Palestine–European Union relations
Relations between the European Union and the Palestine Liberation Organisation (PLO) were established in 1975 as part of the Euro-Arab Dialogue. The EU is a member of the Quartet and is the single largest donor of foreign aid to Palestinians.
The EU maintains a representative office in Ramallah, accredited to the PNA. The PLO's general delegation in Brussels, accredited to the EU, was first established as an information and liaison bureau in September 1976. Other representations are maintained in almost every European capital, many of which have been accorded full diplomatic status. The EU's special envoy to the Middle East Peace Process is Marc Otte.
In western Europe, Spain was the first country granting diplomatic status to a PLO representative, followed later by Portugal, Austria, France, Italy and Greece.
Position on Israeli issues
The EU has insisted that it will not recognise any changes to the 1967 borders other than those agreed between the parties. Israel's settlement program has therefore led to some tensions, and EU states consider these settlements illegal under international law.
In 2008, during the French presidency of the Council, the European Union strived to increase cooperation with the US on Middle-Eastern issues, inter alia with a view to coordinating common pressures on Israel.
The EU has also been highly critical of Israeli military actions in the Palestinian territories and Lebanon, often referring to them as "disproportionate" and "excessive force" and calling for an immediate cease-fire. During Operation Defensive Shield, the European Parliament passed a non-binding resolution calling for economic sanctions on Israel and an arms embargo on both parties. Following the Gaza War, the European Parliament endorsed the Goldstone Report. The EU has also been critical of Israel's Gaza blockade, referring to it as "collective punishment".
Position on statehood
In July 2009, EU foreign policy chief Javier Solana called for the United Nations to recognise the Palestinian state by a set deadline even if a settlement had not been reached: "The mediator has to set the timetable. If the parties are not able to stick to it, then a solution backed by the international community should ... be put on the table. After a fixed deadline, a UN Security Council resolution ... would accept the Palestinian state as a full member of the UN, and set a calendar for implementation."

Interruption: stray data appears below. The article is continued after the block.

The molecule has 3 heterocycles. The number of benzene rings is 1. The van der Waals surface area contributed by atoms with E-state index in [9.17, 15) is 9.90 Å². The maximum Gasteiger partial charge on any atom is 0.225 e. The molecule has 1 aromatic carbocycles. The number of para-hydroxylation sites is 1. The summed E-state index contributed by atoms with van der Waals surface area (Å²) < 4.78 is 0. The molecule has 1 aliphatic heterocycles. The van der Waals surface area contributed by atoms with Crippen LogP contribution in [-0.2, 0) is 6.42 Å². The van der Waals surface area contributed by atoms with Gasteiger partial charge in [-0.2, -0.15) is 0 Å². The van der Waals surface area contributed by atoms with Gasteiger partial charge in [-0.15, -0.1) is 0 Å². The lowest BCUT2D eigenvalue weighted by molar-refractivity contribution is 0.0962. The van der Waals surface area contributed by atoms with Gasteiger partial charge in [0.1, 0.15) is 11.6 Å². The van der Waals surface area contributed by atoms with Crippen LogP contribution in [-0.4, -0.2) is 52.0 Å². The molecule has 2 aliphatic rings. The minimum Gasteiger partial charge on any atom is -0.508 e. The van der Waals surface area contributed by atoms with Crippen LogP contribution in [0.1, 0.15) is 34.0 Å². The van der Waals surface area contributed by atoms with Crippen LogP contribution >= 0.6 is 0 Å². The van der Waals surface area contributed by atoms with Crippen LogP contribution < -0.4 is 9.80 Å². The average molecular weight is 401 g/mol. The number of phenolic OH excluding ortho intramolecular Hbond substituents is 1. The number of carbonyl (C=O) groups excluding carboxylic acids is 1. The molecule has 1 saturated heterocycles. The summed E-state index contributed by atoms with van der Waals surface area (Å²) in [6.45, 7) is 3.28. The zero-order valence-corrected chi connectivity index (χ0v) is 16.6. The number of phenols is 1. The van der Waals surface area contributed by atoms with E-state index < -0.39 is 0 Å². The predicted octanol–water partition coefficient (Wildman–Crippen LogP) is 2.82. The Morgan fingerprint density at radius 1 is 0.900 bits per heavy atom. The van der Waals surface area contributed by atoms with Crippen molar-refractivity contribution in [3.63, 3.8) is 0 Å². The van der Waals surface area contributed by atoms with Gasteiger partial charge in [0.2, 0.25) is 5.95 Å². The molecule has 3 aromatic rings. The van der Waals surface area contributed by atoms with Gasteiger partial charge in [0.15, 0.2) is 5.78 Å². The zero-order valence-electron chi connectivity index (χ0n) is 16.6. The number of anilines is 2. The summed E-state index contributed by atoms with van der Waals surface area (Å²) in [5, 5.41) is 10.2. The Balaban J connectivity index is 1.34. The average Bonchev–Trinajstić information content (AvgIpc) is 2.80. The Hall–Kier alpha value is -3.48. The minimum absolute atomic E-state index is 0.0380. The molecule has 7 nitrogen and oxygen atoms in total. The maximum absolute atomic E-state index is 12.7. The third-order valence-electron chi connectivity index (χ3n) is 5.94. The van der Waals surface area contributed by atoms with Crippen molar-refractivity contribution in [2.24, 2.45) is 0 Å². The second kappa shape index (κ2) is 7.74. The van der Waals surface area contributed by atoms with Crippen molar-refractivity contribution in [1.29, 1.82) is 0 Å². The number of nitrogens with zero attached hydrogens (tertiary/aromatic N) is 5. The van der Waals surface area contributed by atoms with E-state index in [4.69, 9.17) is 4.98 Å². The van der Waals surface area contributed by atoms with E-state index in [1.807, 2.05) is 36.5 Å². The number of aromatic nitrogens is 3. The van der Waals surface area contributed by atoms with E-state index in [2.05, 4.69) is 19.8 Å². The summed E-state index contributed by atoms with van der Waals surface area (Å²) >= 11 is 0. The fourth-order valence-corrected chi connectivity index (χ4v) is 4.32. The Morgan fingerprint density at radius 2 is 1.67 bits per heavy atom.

In December, the Council of the European Union endorsed a set of conclusions on the Israeli–Palestinian conflict which forms the basis of present EU policy. It reasserted the objective of a two-state solution, and stressed that the union "will not recognise any changes to the pre-1967 borders including with regard to Jerusalem, other than those agreed by the parties." It recalled that the EU "has never recognised the annexation of East Jerusalem" and that the State of Palestine must have its capital in Jerusalem.
A year later, in December 2010, the Council reiterated these conclusions and announced its readiness, when appropriate, to recognise a Palestinian state, but encouraged a return to negotiations. Eight of its 27 member states have recognised the State of Palestine.
In 2011, the Palestinian government called on the EU to recognise the State of Palestine in a United Nations resolution scheduled for 20 September. EU member states grew divided over the issue. Some, including Spain, France and the United Kingdom, stating that they might recognise if talks did not progress, while others, including Germany and Italy, refused. Catherine Ashton said that the EU position would depend on the wording of the proposal. At the end of August, Israel's defence minister Ehud Barak told Ashton that Israel was seeking to influence the wording: "It is very important that all the players come up with a text that will emphasise the quick return to negotiations, without an effort to impose pre-conditions on the sides."
In 2014, the European Union and the United States officially criticised Israel's settlement policies in East Jerusalem, which the Palestinians regard as their de jure capital, and warned against the further construction of Israeli homes on disputed land.
During his inaugural address in parliament, Swedish Prime Minister Stefan Löfven stated that, "the conflict between Israel and Palestine can only be solved with a two-state solution, negotiated in accordance with international law" and that "a two-state solution requires mutual recognition and a will to peaceful co-existence. Sweden will therefore recognise the State of Palestine".
- Council for European Palestinian Relations
- European Union – Arab League relations
- Israel – European Union relations
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